In his workshop, Shawyer explains how this led him to a way of producing thrust. For years he has explored ways to confine microwaves inside waveguides, hollow tubes that trap radiation and direct it along their length. Take a standard copper waveguide and close off both ends. Now create microwaves using a magnetron, a device found in every microwave oven. If you inject these microwaves into the cavity, the microwaves will bounce from one end of the cavity to the other. According to the principles outlined by Maxwell, this will produce a tiny force on the end walls. Now carefully match the size of the cavity to the wavelength of the microwaves and you create a chamber in which the microwaves resonate, allowing it to store large amounts of energy.

What's crucial here is the Q-value of the cavity - a measure of how well a vibrating system prevents its energy dissipating into heat, or how slowly the oscillations are damped down. For example, a pendulum swinging in air would have a high Q, while a pendulum immersed in oil would have a low one. If microwaves leak out of the cavity, the Q will be low. A cavity with a high Q-value can store large amounts of microwave energy with few losses, and this means the radiation will exert relatively large forces on the ends of the cavity. You might think the forces on the end walls will cancel each other out, but Shawyer worked out that with a suitably shaped resonant cavity, wider at one end than the other, the radiation pressure exerted by the microwaves at the wide end would be higher than at the narrow one.

Key is the fact that the diameter of a tubular cavity alters the path - and hence the effective velocity - of the microwaves travelling through it. Microwaves moving along a relatively wide tube follow a more or less uninterrupted path from end to end, while microwaves in a narrow tube move along it by reflecting off the walls. The narrower the tube gets, the more the microwaves get reflected and the slower their effective velocity along the tube becomes. Shawyer calculates the microwaves striking the end wall at the narrow end of his cavity will transfer less momentum to the cavity than those striking the wider end (see Diagram). The result is a net force that pushes the cavity in one direction. And that's it, Shawyer says.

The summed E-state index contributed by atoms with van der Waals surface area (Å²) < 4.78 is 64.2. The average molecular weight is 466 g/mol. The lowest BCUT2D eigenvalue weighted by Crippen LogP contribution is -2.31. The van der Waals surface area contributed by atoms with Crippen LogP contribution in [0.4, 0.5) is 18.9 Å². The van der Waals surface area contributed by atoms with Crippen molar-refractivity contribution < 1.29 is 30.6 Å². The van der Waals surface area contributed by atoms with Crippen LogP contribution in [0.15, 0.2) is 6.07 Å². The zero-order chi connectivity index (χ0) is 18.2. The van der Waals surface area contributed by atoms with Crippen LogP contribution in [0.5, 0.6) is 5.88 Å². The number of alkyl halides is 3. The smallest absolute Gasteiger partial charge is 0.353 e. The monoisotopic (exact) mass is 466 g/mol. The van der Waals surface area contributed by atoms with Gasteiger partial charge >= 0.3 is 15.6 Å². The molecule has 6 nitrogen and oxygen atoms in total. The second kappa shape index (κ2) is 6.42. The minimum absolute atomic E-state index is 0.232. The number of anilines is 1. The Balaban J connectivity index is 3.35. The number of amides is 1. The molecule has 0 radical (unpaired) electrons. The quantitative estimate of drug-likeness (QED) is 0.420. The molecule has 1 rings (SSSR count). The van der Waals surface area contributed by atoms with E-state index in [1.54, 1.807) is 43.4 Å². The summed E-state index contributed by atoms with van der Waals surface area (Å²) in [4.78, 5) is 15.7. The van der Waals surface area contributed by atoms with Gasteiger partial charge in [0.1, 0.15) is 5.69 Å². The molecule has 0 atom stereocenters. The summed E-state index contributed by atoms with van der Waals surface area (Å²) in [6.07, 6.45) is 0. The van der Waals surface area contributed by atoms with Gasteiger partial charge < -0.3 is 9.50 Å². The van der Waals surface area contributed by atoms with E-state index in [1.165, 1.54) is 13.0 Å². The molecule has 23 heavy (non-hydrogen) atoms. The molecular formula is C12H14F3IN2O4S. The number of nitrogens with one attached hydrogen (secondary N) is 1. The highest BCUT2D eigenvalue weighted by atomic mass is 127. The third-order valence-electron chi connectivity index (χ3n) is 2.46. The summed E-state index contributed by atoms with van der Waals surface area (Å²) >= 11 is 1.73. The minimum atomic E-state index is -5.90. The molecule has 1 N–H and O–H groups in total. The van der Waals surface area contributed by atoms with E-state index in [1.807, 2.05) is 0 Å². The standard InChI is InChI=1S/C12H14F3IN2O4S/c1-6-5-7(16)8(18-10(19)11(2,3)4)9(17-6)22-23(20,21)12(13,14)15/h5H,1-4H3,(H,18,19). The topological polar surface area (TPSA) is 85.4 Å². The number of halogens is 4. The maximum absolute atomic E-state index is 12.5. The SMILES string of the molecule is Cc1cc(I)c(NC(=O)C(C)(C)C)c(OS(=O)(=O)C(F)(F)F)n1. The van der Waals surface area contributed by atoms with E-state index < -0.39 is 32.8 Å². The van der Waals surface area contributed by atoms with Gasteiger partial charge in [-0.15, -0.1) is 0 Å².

Hang on a minute, though. If the cavity is to move, it must be pushed by something. A rocket engine, for example, is propelled by hot exhaust gases pushing on the rear of the rocket. How can photons confined inside a cavity make the cavity move? This is where relativity and the strange nature of light come in. Since the microwave photons in the waveguide are travelling close to the speed of light, any attempt to resolve the forces they generate must take account of Einstein's special theory of relativity. This says that the microwaves move in their own frame of reference. In other words they move independently of the cavity - as if they are outside it. As a result, the microwaves themselves exert a push on the cavity.

"How can photons confined inside a cavity make the cavity move? This is where relativity and the strange nature of light come in"Each photon that a magnetron fires into the cavity creates an equal and opposite reaction - like the recoil force on a gun as it fires a bullet. With Shawyer's design, however, this force is minuscule compared with the forces generated in the resonant cavity, because the photons reflect back and forth up to 50,000 times. With each reflection, a reaction occurs between the cavity and the photon, each operating in its own frame of reference. This generates a tiny force, which for a powerful microwave beam confined in the cavity adds up to produce a perceptible thrust on the cavity itself.